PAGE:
Lost and found: how a photographer sniffed out the magnolia species not seen for a century

Graeme Green

Imagine the privilege of smelling a wonderful perfume that no one else alive on Earth has smelled before,” says the conservation photographer Eladio Fernandez. This year, Fernandez had that pleasure. After a challenging search in the cloud forests of northern Haiti, he located several Magnolia emarginata, a critically endangered tree with white flowers that hadn’t been seen (or smelled) for almost a century.

“Magnolia have two attractive characteristics: their beautiful white flowers and their unique fragrance,” he says. Fernandez had been working with the conservation group Fundación Progressio on three species of magnolia in the Dominican Republic: Magnolia pallescensMagnolia domingensis and Magnolia hamorii. Scientists from the Haiti National Trust had also “rediscovered” a population of Magnolia ekmanii in 2011 in Grand Bois national park, south-west Haiti, after not being seen for more than 25 years.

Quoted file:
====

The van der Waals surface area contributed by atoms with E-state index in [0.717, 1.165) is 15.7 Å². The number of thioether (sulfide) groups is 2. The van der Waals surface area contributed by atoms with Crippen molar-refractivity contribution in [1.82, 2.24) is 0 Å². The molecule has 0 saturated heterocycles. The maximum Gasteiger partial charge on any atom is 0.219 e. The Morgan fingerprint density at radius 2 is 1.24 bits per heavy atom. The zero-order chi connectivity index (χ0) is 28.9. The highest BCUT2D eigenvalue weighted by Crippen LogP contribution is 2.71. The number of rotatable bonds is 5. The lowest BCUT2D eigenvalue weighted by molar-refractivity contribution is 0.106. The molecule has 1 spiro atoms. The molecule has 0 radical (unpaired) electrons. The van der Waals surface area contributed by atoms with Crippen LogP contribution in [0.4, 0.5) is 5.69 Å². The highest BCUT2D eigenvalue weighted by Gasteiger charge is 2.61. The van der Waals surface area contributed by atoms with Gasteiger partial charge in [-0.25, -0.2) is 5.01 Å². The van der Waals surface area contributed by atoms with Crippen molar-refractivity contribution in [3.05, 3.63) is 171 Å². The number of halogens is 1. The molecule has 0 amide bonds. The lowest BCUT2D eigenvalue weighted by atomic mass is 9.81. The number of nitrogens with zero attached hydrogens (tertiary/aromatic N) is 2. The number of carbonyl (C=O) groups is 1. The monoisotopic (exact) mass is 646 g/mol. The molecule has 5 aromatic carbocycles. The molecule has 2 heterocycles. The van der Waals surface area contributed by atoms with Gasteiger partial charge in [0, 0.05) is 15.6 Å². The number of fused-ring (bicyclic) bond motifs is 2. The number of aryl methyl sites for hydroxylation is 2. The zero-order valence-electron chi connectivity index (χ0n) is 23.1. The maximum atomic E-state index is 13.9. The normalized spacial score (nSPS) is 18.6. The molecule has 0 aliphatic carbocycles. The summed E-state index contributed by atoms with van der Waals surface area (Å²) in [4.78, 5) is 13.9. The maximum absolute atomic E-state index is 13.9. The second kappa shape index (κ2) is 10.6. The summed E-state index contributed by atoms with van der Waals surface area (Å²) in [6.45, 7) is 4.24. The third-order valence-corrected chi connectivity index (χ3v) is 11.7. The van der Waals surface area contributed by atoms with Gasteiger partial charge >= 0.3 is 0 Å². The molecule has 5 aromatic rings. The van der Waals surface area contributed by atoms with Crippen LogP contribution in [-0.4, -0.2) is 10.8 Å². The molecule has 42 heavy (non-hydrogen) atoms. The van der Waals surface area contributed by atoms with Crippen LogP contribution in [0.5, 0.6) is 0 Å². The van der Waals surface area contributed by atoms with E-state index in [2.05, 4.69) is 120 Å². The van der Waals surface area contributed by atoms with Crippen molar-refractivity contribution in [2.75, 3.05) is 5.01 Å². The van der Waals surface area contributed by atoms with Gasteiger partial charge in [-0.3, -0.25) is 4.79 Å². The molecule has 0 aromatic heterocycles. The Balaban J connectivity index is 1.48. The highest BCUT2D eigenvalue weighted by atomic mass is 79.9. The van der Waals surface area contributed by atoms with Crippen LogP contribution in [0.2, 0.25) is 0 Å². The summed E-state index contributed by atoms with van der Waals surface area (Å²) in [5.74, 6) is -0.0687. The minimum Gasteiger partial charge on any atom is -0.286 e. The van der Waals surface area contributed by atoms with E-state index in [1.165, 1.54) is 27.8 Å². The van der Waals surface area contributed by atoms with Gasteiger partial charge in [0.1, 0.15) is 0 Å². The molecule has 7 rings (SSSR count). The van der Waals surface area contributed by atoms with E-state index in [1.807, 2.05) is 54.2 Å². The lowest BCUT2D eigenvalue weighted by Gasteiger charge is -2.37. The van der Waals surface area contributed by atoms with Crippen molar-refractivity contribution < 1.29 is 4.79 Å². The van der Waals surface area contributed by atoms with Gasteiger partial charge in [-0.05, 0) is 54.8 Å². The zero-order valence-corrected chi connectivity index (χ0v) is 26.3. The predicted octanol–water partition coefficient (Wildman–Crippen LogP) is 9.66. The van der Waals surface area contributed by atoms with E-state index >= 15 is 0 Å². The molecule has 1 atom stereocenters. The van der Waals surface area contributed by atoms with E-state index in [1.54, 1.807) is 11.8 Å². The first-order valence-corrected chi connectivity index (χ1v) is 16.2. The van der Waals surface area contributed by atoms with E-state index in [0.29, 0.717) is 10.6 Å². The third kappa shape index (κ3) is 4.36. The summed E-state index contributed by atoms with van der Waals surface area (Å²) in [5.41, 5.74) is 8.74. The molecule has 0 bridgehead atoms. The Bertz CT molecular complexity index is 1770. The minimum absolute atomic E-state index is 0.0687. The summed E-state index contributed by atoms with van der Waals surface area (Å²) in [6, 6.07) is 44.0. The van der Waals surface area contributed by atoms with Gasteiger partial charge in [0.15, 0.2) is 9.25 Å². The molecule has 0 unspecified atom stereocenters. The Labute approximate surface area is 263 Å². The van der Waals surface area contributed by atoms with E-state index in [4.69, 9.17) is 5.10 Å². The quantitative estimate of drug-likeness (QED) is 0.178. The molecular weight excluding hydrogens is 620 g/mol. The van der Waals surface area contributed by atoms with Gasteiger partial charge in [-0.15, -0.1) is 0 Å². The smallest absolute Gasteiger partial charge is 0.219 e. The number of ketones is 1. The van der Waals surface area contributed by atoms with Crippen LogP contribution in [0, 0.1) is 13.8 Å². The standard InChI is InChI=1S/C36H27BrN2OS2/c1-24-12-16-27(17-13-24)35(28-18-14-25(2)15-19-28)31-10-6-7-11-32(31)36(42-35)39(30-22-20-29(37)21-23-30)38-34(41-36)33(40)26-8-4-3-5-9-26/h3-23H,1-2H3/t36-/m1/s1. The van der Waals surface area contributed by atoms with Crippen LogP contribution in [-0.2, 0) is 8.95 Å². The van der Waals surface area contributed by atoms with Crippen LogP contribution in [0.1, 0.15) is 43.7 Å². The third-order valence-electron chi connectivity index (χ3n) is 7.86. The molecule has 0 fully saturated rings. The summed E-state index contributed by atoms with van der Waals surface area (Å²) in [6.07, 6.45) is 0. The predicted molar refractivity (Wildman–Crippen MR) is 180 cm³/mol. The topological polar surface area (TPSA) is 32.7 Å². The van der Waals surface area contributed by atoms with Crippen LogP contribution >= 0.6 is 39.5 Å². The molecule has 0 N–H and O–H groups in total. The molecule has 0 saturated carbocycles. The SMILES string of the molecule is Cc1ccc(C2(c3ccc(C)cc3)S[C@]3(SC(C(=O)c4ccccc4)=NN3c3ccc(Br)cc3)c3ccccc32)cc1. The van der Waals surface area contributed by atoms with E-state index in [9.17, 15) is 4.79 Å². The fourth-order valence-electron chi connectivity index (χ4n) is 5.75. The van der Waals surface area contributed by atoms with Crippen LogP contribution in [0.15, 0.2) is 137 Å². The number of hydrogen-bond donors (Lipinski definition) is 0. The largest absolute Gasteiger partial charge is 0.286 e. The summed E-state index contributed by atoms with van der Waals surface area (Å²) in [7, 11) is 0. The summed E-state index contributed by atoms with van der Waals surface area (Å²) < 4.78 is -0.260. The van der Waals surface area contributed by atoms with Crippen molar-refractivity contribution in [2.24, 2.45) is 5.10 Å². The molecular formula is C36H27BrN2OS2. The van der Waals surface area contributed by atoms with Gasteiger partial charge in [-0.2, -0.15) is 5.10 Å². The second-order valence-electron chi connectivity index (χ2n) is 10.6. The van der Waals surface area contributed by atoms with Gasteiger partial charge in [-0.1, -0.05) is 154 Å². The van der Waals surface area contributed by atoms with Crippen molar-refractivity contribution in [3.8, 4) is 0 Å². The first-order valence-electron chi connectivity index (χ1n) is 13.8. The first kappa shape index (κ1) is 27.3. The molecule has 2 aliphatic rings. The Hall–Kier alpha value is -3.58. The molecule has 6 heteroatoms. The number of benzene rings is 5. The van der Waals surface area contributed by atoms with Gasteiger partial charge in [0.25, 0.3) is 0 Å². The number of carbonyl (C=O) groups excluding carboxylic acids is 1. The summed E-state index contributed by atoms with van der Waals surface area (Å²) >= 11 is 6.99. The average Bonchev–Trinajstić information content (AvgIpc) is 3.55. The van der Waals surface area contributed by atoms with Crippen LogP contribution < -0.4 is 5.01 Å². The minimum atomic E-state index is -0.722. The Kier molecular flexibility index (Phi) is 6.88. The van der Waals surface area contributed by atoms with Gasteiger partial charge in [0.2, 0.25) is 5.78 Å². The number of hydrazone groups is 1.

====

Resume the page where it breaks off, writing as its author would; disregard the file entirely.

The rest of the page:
Magnolia emarginata, one of five magnolia species on Hispaniola – all of which are endangered. 

Photograph: Haiti National Trust

One last species remained to be found: Magnolia emarginata, which the Swedish botanist Erik Leonard Ekman collected in 1925 in Haiti’s northern mountains, the last time it was seen in the wild….